Nov 13, 2017

Axios Review: Pixel Buds are powerful, but lack Apple's simplicity

Ina Fried, author of Login

Google's Pixel Buds' most impressive trick is real-time language translation. Photo: Google

At the surface level, Pixel Buds are Google's answer to Apple's AirPods. Both are wireless headphones designed to easily connect to each company's latest smartphones.

Despite those similarities, they are different products, pointing to each company's strengths.

Our take: Apple's AirPods are more elegant as well as smaller and more comfortable. However, Pixel Buds have some other appeals, most notably the ability to aid in real-time language translation.

The comparison: Apple's AirPods are decidedly more elegant, effortlessly connecting to the iPhone and so light and comfortable you barely notice they are there.

Pixel Buds, by contrast, are a less radical design, with the two buds connected via a long cord. Where they shine is in added features, in particular one that lets the headset handle real-time translation via Google Translate. In my limited testing, it wasn't that different than just using the Google Translate app, though it is a bit more discrete.

Who it's good for: People who have a Pixel or Pixel 2 (regular or XL models) and are already in the market for wireless headphones; those who travel a lot internationally.

Who it's not: People that already have wireless headphones they like or who want the smallest and most comfortable headphones.

The practicalities: Pixel Buds sell for $159 and are available to order from Google's Web site. While early orders are shipping this week, those ordered now could take until December to arrive.

Go deeper

Updated 51 mins ago - Health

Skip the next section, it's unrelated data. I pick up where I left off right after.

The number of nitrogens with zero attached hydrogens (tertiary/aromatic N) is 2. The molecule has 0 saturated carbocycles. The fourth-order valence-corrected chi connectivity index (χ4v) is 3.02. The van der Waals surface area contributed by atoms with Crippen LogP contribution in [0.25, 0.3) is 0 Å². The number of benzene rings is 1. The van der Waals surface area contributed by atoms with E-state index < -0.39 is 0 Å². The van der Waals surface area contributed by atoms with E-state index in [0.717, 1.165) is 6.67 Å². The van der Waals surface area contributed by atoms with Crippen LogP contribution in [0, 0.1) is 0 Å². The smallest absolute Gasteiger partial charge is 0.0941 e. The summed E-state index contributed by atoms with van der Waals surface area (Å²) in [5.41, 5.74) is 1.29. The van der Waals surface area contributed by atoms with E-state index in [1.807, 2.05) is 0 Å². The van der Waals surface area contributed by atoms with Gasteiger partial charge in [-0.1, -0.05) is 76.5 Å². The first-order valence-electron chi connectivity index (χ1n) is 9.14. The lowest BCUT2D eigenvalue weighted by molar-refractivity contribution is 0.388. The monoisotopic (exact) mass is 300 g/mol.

World coronavirus updates

Data: The Center for Systems Science and Engineering at Johns Hopkins; Map: Axios Visuals

New Zealand has a single novel coronavirus case after reporting a week of no new infections, the Ministry of Health confirmed on Friday local time.

By the numbers: Nearly 6 million people have tested positive for COVID-19 and over 2.3 million have recovered from the virus. Over 357,000 people have died globally. The U.S. has reported the most cases in the world with over 1.6 million.

Updated 2 hours ago - Politics & Policy

Coronavirus dashboard

Illustration: Sarah Grillo/Axios

  1. Global: Total confirmed cases as of 8:30 p.m. ET: 5,803,416 — Total deaths: 359,791 — Total recoveries — 2,413,576Map.
  2. U.S.: Total confirmed cases as of 8:30 p.m. ET: 1,720,613 — Total deaths: 101,573 — Total recoveries: 399,991 — Total tested: 15,646,041Map.
  3. Public health: The mystery of coronavirus superspreaders.
  4. Congress: Pelosi slams McConnell on stimulus delay — Sen. Tim Kaine and wife test positive for coronavirus antibodies.
  5. World: Twitter slapped a fact-check label on a pair of months-old tweets from a Chinese government spokesperson that falsely suggested that the coronavirus originated in the U.S.
  6. 2020: The RNC has issued their proposed safety guidelines for its planned convention in Charlotte, North Carolina.
  7. Axios on HBO: Science fiction writers tell us how they see the coronavirus pandemic.
  8. 🏃‍♀️Sports: Boston Marathon canceled after initial postponement, asks runners to go virtual.
  9. What should I do? When you can be around others after contracting the coronavirus — Traveling, asthma, dishes, disinfectants and being contagiousMasks, lending books and self-isolatingExercise, laundry, what counts as soap — Pets, moving and personal healthAnswers about the virus from Axios expertsWhat to know about social distancingHow to minimize your risk.
  10. Other resources: CDC on how to avoid the virus, what to do if you get it, the right mask to wear.

Subscribe to Mike Allen's Axios AM to follow our coronavirus coverage each morning from your inbox.

3 hours ago - World

The eye of the COVID-19 storm shifts to Latin America

Data: The Center for Systems Science and Engineering at Johns Hopkins; Chart: Naema Ahmed/Axios

The epicenter of the COVID-19 pandemic has moved from China to Europe to the United States and now to Latin America.

Why it matters: Up until now, the pandemic has struck hardest in relatively affluent countries. But it's now spreading fastest in countries where it will be even harder to track, treat and contain.